Uneven — Vrzino Kolo
Heavy metal is truly global. Take Serbia’s UNEVEN, who is proving that a band from a little country in central/southeastern Europe, which is not usually known for its abundance of metal music, can be a noticeable force in the genre. Founding members Darko Minic (guitar) and Stevan Radoicic (guitar) have blended their love of heavy metal with Balkan ethno folk music, which is a mixture of odd and uneven (hence their band name) rhythms and scales that are indigenous to the Balkan region. They weave complex rhythms and odd time signatures, mixed with social and political lyrical content to create a unique ethnic metal zest on their five-song demo Vrzino Kolo. On first listen, you’ll hear System of a Down comparisons, as well as Dream Theater’s influence, especially on Dordo Vujicic’s creative drum fills.
Self-titled instrumental opener “Vrzino Kolo” (literally translated as witch Sabbath), is an old Serbian superstition about a dance that witches or fairies would perform. It has an eerie Arabian sound that sets the tone for the following songs. Dark humor abounds in “Nights in the Club,” which has sort of an ‘ 80s-metal feel to it. “Uneven” is a fun song with groovy guitar riffs and great melodies. Anti-communist piece “U.S.S.R.” starts off with sampled Churchill, Kennedy, Reagan and Clinton quotes; the song seems to profess a “what if” message, with references to Soviet politician Nikita Khrushchev and the Cold War. CD closer “Fire in the Hole” has a thrashy edge to it and is the heaviest song on the CD.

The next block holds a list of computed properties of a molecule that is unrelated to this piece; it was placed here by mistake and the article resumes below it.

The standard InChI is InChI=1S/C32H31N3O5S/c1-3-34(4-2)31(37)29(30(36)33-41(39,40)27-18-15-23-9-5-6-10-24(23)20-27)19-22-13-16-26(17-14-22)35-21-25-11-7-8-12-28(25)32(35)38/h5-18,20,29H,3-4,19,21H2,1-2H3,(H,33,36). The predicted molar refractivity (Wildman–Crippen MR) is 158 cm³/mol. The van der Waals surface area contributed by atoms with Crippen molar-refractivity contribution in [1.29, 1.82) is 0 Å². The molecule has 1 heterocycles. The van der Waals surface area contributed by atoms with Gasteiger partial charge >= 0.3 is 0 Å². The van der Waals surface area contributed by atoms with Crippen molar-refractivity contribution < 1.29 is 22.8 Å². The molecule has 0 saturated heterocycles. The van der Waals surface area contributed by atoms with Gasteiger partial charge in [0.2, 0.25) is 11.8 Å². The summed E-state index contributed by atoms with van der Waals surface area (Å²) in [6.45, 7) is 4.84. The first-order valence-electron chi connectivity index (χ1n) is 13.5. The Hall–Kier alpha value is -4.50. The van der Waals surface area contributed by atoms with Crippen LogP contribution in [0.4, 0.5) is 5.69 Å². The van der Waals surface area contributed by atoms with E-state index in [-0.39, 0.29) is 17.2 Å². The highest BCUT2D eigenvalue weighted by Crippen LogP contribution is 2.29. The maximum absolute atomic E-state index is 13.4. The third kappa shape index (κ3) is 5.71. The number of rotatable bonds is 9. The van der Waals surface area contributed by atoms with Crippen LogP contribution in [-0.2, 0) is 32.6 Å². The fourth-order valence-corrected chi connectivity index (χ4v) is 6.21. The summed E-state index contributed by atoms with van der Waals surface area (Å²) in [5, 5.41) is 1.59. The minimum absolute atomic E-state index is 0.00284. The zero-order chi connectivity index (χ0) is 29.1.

This is an impressive start for the Serbians. The band has created something catchy and memorable. Their musicianship is tight, and the production is of high standards for a demo. With a few tweaks here and there, Uneven could find themselves moving on to bigger things.
By Kelley Simms